Friday, May 16, 2008

You Know When You've Been Tangoed (Vous Savez Quand Vous Avez été Tangoed)

Amount of creative activity achieved in last 24 hours: 2
Level of conviction in own genius: Hhm, 6 and a bit
Reading: Just finished ‘Sing When You’re Winning: Fans, Terrace Songs and the Search for the Soul of Soccer’; now on ‘The Beauty Myth’ by Naomi Wolf
Hair Day: Even though my man Barry has defected to Blackpool, Claire at Russo’s has done a fine choppy chop

Top gig on Wednesday: Camille at Koko. Camille is a quirky, perky French singer who I can add to my list of female vocal gurus which includes Bjork and Meredith Monk; classically-trained but exploring the extreme ranges of her voice in a leftfield pop stylee. Her breakthrough album ‘Le Fil’ (‘The Thread’) had just that: a vocal drone that threaded through the whole album, no matter what sprightly pop, melancholy songs or beatboxing madness, all almost entirely vocal, went on over the top. Her new album, ‘Music Hole’ is a beguilingly daft set of songs in English which is again vocally whacksome.

Camille meandered on and sidestepped strangely over the stage in the shadows, finally coming mock-uncertainly to the mic, looking like a Dutch pixie in a kind of bright orange poncho-tent. She took a breath or two, then stopped and said in her lilting accent, ‘I can’t do it. I have a friend who can’t come til nine’ and bolted off. The shape of the kooky gamine humour – possibly an acquired taste - to come.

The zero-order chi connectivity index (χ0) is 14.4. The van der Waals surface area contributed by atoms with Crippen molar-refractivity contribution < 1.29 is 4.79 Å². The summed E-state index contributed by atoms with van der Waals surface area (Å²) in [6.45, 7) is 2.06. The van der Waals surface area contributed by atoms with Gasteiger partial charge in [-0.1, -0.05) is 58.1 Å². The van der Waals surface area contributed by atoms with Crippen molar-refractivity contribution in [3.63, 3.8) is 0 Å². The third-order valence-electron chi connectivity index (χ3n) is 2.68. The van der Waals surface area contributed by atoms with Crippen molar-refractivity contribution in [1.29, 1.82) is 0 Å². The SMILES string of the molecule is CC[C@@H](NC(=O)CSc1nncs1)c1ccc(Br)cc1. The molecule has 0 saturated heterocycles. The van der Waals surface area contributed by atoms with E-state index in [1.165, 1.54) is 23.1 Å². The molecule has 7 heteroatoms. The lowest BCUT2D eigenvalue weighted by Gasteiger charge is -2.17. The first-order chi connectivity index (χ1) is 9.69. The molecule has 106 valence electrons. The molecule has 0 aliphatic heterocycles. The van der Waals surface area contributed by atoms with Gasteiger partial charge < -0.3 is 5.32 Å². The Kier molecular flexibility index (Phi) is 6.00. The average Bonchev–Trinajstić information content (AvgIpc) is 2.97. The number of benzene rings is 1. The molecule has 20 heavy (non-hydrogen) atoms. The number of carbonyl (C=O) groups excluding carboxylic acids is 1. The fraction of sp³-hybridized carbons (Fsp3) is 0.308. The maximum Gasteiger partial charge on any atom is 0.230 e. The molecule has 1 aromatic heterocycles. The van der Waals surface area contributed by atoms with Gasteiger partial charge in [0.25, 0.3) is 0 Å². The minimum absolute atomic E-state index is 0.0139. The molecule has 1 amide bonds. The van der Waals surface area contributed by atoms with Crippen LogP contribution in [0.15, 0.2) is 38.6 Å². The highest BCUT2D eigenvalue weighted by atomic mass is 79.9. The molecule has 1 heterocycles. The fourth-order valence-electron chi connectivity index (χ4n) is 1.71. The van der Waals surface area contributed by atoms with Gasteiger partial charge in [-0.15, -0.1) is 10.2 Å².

Camille had an ebullient 7-piece backing band of vocalists and very occasional piano from producer MaJiKer; they also pounded their bodies and stomp-boxed enough to create hardcore electro beats, ably helped by two beatboxers. Squealing, hiccupping, miaowing, crooning, dancing, clapping, slapping, Camille and co whipped through most of ‘Music Hole’ and lots of ‘Le Fil’. She got the crowd to join in with her bonkers chanted version of ‘Humpty Dumpty Sat on A WALL!’ and ‘Too Drunk to Fuck’ and did a lovely mash-up of ‘Pale Septembre’ and ‘Winter’s Child’ sat at the piano. Highlights were ‘Cats and Dogs’, where she chased the security guard at the front until he woofed into the mic as she’d requested, the vocally-rollicking ‘Ta Douleur’ and ‘Money Note’ - the piss-taking number about how ‘Dolly Parton wrote it/And Whitney Houston stole it/I’ll hit the money note’- which revealed a lavish gold curtain at the back as Camille soared up to Mariah Carey-beating levels of histrionics. Later she revealed the skintight orange number she sports on her album cover, only to trump that in the encores with a satiny black number - all Audrey Hepburn-esque demureness from the front, and massive pert-bottom-revealing cut-out at the back, much to the wide-jawed delight of the men in the crowd. At the end of three encores, the band crowded round Camille’s mic to crow drunken harmonies to ‘Paris’, the English/French crowd piling in like part of a 19th-century music hall sing-song. She may be a bit silly and winsome and Bobby McFerrin-esque for some, but for a juice-lovin’ vocalist like moi, Camille est parfaite!

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